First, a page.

Seventeen stone loggerhead turtle receives a helping hand

November 17, 2013 by  

Everyone needs a little help from time to time and that extends to giant turtles. Last Monday, Veteran’s Day, a 250lb loggerhead turtle needed help and help arrived from the Florida Fish and Wildlife Conservation Commission (FWC). The injured turtle was discovered by a homeowner and rescued by the FWC from a canal in the vicinity of Coconut Grove.

The loggerhead, with a damaged eye and shell, as well as missing its right front flipper, was taken by FWC via boat to the Miami Seaquarium to be treated. Jodi Tuzinski, Seaquarium spokesperson, believes the 15 to 20-year-old turtle was struck by a boat. The turtle, although lethargic, was nevertheless able to eat and dive.

Jorge Pino Florida Fish and Wildlife Conservation Commission spokesperson, said:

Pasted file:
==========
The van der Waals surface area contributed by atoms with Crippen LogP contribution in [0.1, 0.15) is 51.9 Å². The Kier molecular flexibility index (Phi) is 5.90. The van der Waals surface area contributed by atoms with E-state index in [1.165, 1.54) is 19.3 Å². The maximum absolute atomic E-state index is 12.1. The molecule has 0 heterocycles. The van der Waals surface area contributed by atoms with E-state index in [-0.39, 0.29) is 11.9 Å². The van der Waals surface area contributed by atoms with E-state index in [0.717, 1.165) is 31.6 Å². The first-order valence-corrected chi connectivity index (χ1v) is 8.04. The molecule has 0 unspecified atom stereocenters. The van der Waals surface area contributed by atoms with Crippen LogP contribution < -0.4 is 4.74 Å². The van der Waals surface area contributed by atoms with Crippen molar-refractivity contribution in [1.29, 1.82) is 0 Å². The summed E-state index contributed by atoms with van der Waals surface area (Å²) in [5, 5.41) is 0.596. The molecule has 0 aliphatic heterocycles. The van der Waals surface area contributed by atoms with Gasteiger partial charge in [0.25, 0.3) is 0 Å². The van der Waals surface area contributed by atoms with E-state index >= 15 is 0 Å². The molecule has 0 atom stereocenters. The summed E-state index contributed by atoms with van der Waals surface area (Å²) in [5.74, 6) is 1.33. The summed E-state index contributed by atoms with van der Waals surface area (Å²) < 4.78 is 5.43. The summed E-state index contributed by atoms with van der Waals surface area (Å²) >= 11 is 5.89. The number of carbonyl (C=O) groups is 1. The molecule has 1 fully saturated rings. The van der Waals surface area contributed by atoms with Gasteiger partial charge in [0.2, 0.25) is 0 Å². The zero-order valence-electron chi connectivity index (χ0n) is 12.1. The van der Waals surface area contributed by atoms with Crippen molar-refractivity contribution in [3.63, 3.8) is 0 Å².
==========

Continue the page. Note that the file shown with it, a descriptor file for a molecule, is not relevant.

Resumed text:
“The injuries look severe but it looks like hopefully everything will work out and we’ll be able to save this turtle.”

Loggerhead turtles travel the Atlantic, Indian and Pacific Oceans and are on the International Union for the Conservation of Nature’s endangered animal list. Mostly, the turtles spend their time in saltwater and estuarine habitats and come ashore to lay eggs every two or three years. The majority of loggerheads from the Atlantic Ocean are in the Gulf of Mexico and North America’s southeastern coast, with Florida being their most popular nesting site.

A number of methods are employed to educate the public about endangered species. Zoos and aquariums often place orders with postcard printing companies to feature these animals. More in-depth information is made available in brochures.